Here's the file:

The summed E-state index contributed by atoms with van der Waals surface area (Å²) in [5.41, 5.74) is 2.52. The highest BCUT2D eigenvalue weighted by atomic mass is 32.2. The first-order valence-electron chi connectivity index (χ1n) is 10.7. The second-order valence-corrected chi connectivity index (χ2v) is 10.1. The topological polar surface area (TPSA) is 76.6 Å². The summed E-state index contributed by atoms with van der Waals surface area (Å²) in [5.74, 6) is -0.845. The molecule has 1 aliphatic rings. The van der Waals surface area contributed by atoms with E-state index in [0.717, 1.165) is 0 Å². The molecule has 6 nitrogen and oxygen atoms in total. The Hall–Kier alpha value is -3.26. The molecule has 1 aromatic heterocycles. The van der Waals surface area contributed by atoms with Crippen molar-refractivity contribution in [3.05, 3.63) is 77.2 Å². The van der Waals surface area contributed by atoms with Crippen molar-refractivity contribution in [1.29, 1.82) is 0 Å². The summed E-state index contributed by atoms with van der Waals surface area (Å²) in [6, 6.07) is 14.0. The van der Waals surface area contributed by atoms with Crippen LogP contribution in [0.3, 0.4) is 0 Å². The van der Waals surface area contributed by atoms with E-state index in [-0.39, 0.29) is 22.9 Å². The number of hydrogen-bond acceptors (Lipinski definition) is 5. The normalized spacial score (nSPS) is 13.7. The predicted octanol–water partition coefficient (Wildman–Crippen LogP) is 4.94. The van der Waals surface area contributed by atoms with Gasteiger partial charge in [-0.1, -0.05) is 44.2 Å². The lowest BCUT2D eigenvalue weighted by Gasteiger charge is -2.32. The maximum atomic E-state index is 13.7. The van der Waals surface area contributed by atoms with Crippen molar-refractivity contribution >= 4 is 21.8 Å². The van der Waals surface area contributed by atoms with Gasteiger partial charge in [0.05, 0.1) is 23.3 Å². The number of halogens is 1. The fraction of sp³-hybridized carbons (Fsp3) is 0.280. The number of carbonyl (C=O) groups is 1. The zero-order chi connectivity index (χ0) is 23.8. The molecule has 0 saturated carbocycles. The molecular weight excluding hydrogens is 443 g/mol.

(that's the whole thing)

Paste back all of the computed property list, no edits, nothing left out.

The summed E-state index contributed by atoms with van der Waals surface area (Å²) in [5.41, 5.74) is 2.52. The highest BCUT2D eigenvalue weighted by atomic mass is 32.2. The first-order valence-electron chi connectivity index (χ1n) is 10.7. The second-order valence-corrected chi connectivity index (χ2v) is 10.1. The topological polar surface area (TPSA) is 76.6 Å². The summed E-state index contributed by atoms with van der Waals surface area (Å²) in [5.74, 6) is -0.845. The molecule has 1 aliphatic rings. The van der Waals surface area contributed by atoms with E-state index in [0.717, 1.165) is 0 Å². The molecule has 6 nitrogen and oxygen atoms in total. The Hall–Kier alpha value is -3.26. The molecule has 1 aromatic heterocycles. The van der Waals surface area contributed by atoms with Crippen molar-refractivity contribution in [3.05, 3.63) is 77.2 Å². The van der Waals surface area contributed by atoms with Crippen molar-refractivity contribution in [1.29, 1.82) is 0 Å². The summed E-state index contributed by atoms with van der Waals surface area (Å²) in [6, 6.07) is 14.0. The van der Waals surface area contributed by atoms with Crippen LogP contribution in [0.3, 0.4) is 0 Å². The van der Waals surface area contributed by atoms with E-state index in [-0.39, 0.29) is 22.9 Å². The number of hydrogen-bond acceptors (Lipinski definition) is 5. The normalized spacial score (nSPS) is 13.7. The predicted octanol–water partition coefficient (Wildman–Crippen LogP) is 4.94. The van der Waals surface area contributed by atoms with Gasteiger partial charge in [-0.1, -0.05) is 44.2 Å². The lowest BCUT2D eigenvalue weighted by Gasteiger charge is -2.32. The maximum atomic E-state index is 13.7. The van der Waals surface area contributed by atoms with Crippen molar-refractivity contribution >= 4 is 21.8 Å². The van der Waals surface area contributed by atoms with Gasteiger partial charge in [0.05, 0.1) is 23.3 Å². The number of halogens is 1. The fraction of sp³-hybridized carbons (Fsp3) is 0.280. The number of carbonyl (C=O) groups is 1. The zero-order chi connectivity index (χ0) is 23.8. The molecule has 0 saturated carbocycles. The molecular weight excluding hydrogens is 443 g/mol.